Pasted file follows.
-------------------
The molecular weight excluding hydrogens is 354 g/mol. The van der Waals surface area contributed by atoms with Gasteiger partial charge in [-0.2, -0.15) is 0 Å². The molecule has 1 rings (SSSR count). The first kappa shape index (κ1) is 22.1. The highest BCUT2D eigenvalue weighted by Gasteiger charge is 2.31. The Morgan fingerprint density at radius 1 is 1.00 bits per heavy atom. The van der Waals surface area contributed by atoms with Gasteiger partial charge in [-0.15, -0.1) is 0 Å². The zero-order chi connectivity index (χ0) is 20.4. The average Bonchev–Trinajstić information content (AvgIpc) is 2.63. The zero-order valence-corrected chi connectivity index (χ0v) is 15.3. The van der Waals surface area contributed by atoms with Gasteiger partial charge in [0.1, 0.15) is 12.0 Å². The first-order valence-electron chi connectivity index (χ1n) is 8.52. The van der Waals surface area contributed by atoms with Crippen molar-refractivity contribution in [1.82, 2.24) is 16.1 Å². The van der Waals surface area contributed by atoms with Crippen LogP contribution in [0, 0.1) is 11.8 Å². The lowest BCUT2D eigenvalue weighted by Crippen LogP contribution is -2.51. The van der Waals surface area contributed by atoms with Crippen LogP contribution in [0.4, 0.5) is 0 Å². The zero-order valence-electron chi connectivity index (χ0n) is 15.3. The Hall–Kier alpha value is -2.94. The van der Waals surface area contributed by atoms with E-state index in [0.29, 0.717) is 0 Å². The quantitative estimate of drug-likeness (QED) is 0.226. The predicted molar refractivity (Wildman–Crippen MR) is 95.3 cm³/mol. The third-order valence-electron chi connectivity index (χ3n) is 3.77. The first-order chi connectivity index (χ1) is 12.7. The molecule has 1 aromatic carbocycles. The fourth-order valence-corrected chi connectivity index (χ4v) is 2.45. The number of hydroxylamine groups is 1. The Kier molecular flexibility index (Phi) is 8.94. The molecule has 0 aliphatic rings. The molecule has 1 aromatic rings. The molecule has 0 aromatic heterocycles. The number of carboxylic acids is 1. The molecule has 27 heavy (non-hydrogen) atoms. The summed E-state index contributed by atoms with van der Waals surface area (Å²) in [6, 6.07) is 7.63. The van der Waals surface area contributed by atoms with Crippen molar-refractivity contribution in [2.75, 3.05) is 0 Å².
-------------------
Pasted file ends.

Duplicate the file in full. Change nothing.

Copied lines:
The molecular weight excluding hydrogens is 354 g/mol. The van der Waals surface area contributed by atoms with Gasteiger partial charge in [-0.2, -0.15) is 0 Å². The molecule has 1 rings (SSSR count). The first kappa shape index (κ1) is 22.1. The highest BCUT2D eigenvalue weighted by Gasteiger charge is 2.31. The Morgan fingerprint density at radius 1 is 1.00 bits per heavy atom. The van der Waals surface area contributed by atoms with Gasteiger partial charge in [-0.15, -0.1) is 0 Å². The zero-order chi connectivity index (χ0) is 20.4. The average Bonchev–Trinajstić information content (AvgIpc) is 2.63. The zero-order valence-corrected chi connectivity index (χ0v) is 15.3. The van der Waals surface area contributed by atoms with Gasteiger partial charge in [0.1, 0.15) is 12.0 Å². The first-order valence-electron chi connectivity index (χ1n) is 8.52. The van der Waals surface area contributed by atoms with Crippen molar-refractivity contribution in [1.82, 2.24) is 16.1 Å². The van der Waals surface area contributed by atoms with Crippen LogP contribution in [0, 0.1) is 11.8 Å². The lowest BCUT2D eigenvalue weighted by Crippen LogP contribution is -2.51. The van der Waals surface area contributed by atoms with Crippen LogP contribution in [0.4, 0.5) is 0 Å². The zero-order valence-electron chi connectivity index (χ0n) is 15.3. The Hall–Kier alpha value is -2.94. The van der Waals surface area contributed by atoms with E-state index in [0.29, 0.717) is 0 Å². The quantitative estimate of drug-likeness (QED) is 0.226. The predicted molar refractivity (Wildman–Crippen MR) is 95.3 cm³/mol. The third-order valence-electron chi connectivity index (χ3n) is 3.77. The first-order chi connectivity index (χ1) is 12.7. The molecule has 1 aromatic carbocycles. The fourth-order valence-corrected chi connectivity index (χ4v) is 2.45. The number of hydroxylamine groups is 1. The Kier molecular flexibility index (Phi) is 8.94. The molecule has 0 aliphatic rings. The molecule has 1 aromatic rings. The molecule has 0 aromatic heterocycles. The number of carboxylic acids is 1. The molecule has 27 heavy (non-hydrogen) atoms. The summed E-state index contributed by atoms with van der Waals surface area (Å²) in [6, 6.07) is 7.63. The van der Waals surface area contributed by atoms with Crippen molar-refractivity contribution in [2.75, 3.05) is 0 Å².